12/11/2007

Trojans Get Agile with Web 2.0 Tricks

Filed under: — Aviran Mordo

Security researchers have spotted Trojans that are using RSS feeds to communicate instead of their traditional method of “phoning home” to get marching orders from command-and-control centers that security researchers have learned to track down and blacklist.

Yuval Ben-Itzhak, chief technology officer for Finjan, told eWEEK that the security firm recently detected three separate Trojans using blogs of limited popularity to receive orders from botnet herders or to feed stolen information back to identity thieves.

The lure of using legitimate sites such as blogs or social networking sites is that attackers can hide behind the legitimacy of Web 2.0 brands such as Google or Yahoo, Ben-Itzhak said.

“[An attacker] can use legitimate sites, sites no one will block, as a shield, so no one will identify where his [command-and-control] servers are and where he’s located, and [the attacker] can use [Web 2.0 sites] as an intermediator between Trojans and the IP address where he’s collecting data,” he said.

This new type of Trojan—Trojan 2.0, as Finjan is calling it—is in an embryonic stage now, as Finjan has only spotted it in use at blogs of limited visibility. (Ben-Itzhak declined to name the blogs where the new Trojans are operating, lest Finjan give the false impression that blogs or social networking sites are somehow to blame.)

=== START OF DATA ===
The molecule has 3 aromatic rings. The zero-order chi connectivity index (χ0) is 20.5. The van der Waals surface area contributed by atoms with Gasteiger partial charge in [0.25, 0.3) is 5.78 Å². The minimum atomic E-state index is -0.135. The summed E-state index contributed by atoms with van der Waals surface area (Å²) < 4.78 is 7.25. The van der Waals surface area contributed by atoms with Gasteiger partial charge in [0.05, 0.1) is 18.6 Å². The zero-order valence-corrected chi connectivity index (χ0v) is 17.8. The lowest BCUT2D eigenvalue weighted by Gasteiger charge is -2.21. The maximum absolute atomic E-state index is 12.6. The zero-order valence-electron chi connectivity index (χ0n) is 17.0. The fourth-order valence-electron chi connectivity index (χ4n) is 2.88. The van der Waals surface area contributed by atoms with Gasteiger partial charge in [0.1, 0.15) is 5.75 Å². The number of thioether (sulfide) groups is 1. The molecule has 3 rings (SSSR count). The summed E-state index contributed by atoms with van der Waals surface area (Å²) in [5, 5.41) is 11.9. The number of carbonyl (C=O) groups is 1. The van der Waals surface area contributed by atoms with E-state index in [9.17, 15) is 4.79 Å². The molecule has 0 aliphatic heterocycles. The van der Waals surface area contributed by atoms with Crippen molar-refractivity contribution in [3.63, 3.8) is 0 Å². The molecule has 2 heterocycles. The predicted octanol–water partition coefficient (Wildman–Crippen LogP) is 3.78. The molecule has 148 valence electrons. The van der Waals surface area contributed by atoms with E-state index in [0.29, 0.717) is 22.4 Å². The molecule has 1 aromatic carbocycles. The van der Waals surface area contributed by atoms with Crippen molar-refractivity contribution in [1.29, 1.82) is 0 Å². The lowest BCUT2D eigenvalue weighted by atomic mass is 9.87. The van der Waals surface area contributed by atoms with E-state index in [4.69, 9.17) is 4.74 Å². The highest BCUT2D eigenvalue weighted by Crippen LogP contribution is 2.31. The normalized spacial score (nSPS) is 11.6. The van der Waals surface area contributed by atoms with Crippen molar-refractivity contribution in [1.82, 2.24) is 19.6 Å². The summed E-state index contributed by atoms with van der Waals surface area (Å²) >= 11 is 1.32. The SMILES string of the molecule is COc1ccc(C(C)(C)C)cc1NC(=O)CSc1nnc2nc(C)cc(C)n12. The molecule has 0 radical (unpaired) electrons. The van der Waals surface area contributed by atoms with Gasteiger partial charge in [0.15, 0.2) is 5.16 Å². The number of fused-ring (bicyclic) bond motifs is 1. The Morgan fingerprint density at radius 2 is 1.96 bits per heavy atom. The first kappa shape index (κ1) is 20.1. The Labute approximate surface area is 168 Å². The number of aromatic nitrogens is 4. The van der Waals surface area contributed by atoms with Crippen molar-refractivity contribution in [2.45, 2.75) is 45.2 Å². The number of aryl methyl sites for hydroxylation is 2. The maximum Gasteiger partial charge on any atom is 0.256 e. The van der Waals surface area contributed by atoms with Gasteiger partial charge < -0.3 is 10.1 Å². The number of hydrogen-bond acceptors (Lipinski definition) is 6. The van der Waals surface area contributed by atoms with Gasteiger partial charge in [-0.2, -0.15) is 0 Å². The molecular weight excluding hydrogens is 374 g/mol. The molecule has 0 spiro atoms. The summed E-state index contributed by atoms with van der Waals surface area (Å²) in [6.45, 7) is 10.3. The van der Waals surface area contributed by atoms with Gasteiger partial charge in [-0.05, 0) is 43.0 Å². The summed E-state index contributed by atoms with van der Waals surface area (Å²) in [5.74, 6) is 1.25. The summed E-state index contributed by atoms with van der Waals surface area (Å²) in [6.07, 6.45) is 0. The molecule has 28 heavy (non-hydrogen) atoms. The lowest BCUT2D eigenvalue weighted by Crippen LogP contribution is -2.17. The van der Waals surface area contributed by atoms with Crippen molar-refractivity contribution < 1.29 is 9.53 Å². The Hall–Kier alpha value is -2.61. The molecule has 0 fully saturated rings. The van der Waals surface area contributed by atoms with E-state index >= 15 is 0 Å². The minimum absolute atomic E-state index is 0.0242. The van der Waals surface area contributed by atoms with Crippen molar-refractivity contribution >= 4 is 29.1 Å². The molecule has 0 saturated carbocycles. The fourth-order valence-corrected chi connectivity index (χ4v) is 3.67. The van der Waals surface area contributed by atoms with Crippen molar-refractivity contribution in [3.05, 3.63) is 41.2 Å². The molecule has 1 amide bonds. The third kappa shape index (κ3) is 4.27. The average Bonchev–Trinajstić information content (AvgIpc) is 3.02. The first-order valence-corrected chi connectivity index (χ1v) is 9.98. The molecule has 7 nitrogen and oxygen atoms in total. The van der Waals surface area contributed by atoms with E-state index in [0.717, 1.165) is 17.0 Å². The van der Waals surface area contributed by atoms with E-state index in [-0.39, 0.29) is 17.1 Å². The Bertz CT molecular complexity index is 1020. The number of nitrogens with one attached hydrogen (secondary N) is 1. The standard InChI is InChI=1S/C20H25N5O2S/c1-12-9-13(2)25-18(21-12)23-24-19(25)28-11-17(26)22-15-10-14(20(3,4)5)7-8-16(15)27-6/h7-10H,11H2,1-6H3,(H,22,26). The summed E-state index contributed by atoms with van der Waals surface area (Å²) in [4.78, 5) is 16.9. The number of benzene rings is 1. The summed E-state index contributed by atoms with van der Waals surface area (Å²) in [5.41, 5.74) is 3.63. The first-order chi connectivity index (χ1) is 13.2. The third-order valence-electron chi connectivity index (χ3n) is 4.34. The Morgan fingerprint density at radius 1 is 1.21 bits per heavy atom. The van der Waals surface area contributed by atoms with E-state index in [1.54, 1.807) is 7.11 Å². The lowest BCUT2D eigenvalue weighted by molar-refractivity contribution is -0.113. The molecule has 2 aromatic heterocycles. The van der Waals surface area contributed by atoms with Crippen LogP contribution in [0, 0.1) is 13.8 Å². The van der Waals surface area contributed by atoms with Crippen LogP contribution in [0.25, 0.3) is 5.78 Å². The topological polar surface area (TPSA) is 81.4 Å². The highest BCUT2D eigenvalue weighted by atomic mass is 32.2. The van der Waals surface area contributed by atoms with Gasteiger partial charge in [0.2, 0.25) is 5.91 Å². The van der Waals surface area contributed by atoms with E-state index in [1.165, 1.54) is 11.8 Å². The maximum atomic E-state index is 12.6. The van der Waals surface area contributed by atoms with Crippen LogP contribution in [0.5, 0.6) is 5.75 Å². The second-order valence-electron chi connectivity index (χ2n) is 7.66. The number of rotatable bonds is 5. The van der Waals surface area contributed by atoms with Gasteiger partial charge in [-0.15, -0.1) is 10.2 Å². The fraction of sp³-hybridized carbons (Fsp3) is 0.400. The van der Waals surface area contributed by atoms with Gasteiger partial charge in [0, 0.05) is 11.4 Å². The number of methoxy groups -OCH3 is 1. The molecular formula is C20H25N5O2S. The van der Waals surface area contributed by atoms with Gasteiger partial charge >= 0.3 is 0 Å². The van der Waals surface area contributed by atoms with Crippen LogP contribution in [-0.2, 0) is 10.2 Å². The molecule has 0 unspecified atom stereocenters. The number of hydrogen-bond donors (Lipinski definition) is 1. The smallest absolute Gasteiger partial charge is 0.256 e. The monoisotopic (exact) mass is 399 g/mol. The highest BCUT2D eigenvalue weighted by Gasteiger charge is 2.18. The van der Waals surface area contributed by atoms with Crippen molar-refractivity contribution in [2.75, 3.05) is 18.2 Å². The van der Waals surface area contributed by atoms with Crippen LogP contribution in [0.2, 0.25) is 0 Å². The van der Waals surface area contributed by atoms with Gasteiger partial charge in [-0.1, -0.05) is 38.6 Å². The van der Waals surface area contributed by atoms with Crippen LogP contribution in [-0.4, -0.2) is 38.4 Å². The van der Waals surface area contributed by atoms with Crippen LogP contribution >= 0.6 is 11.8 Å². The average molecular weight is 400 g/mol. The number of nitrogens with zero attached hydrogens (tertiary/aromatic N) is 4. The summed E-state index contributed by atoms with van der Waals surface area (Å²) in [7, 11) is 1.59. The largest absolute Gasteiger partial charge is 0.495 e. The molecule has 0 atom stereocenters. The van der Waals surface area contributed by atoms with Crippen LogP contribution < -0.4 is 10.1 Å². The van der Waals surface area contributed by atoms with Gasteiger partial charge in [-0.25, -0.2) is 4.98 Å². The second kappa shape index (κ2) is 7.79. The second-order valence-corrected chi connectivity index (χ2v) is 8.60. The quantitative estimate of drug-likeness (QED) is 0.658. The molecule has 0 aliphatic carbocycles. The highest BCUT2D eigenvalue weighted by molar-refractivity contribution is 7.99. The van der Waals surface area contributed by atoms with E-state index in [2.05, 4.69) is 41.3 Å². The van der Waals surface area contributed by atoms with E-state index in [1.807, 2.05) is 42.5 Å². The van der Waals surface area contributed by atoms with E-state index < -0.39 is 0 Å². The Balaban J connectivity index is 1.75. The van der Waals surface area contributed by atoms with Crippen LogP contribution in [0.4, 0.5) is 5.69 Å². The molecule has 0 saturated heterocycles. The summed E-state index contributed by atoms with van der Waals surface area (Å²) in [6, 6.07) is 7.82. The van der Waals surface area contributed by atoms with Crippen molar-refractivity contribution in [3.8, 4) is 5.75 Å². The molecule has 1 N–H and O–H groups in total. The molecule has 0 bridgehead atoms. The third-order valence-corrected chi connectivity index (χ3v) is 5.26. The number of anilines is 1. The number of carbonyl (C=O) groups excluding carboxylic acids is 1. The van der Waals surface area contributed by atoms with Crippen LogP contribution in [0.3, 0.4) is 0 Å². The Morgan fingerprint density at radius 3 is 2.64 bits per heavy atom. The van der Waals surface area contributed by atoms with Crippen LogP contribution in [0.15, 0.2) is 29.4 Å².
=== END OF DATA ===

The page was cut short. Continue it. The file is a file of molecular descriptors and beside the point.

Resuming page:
But even though Trojan 2.0 is just beginning to sprout up, Finjan is predicting that it’s poised to be the standard Trojan blueprint for 2008, given the scalability, redundancy and brand-name camouflage free Web-based services provide.

Apple ups iPhone purchase limit to five

Filed under: — Aviran Mordo

After putting a two-unit limit on purchases of the iPhone back in October, the company has quietly raised the limit back to five.

iPhone Atlas spotted the move on Friday, and Wired also confirmed on Monday that Apple is still not taking cash for the iPhone. At the time the limit was announced, Apple said it wanted to ensure there would be enough supply in hand for the holiday shopping season, which is well under way.

So, either they’ve ramped up production, which would make sense following the European launches, or demand has waned. I don’t see anything that indicates that interest in the iPhone has fallen off, especially at the $399 price, but we’ll know for sure in January following either Macworld or Apple’s earning announcement.

Boeing announces ‘Laser Gunship’ completion

Filed under: — Aviran Mordo

Airliners’n'deathware behemoth Boeing announced yesterday that it had fitted a high-energy laser cannon aboard a C-130 Hercules military cargo plane, creating a “Laser Gunship”. The company expects to commence blasting “mission representative” test targets next year, firing deadly energy bolts from a “rotating turret that extends through the aircraft’s belly”.
Another blow struck for democracy

This flying-raygun project is called the Advanced Tactical Laser (ATL), as distinct from Boeing’s other aerial beam cannon effort - the jumbo-jet mounted Airborne Laser (ABL). The 747 laser is intended to fry enemy nuclear missiles lifting from their silos, and needs immense range and power - hence the requirement for a massive carrying aircraft.

The ATL Hercules blaster-weapon is seen more as a raygun for every day, zapping things or people during more routine battles as opposed to saving the USA from atomic destruction. This should let it operate closer to its targets, reducing the weight of the system and thus the size of aeroplane required to carry it.

“The installation of the high-energy laser shows that the ATL program continues to make tremendous progress toward… a speed-of-light, precision engagement capability that will dramatically reduce collateral damage,” said Boeing exec Scott Fancher.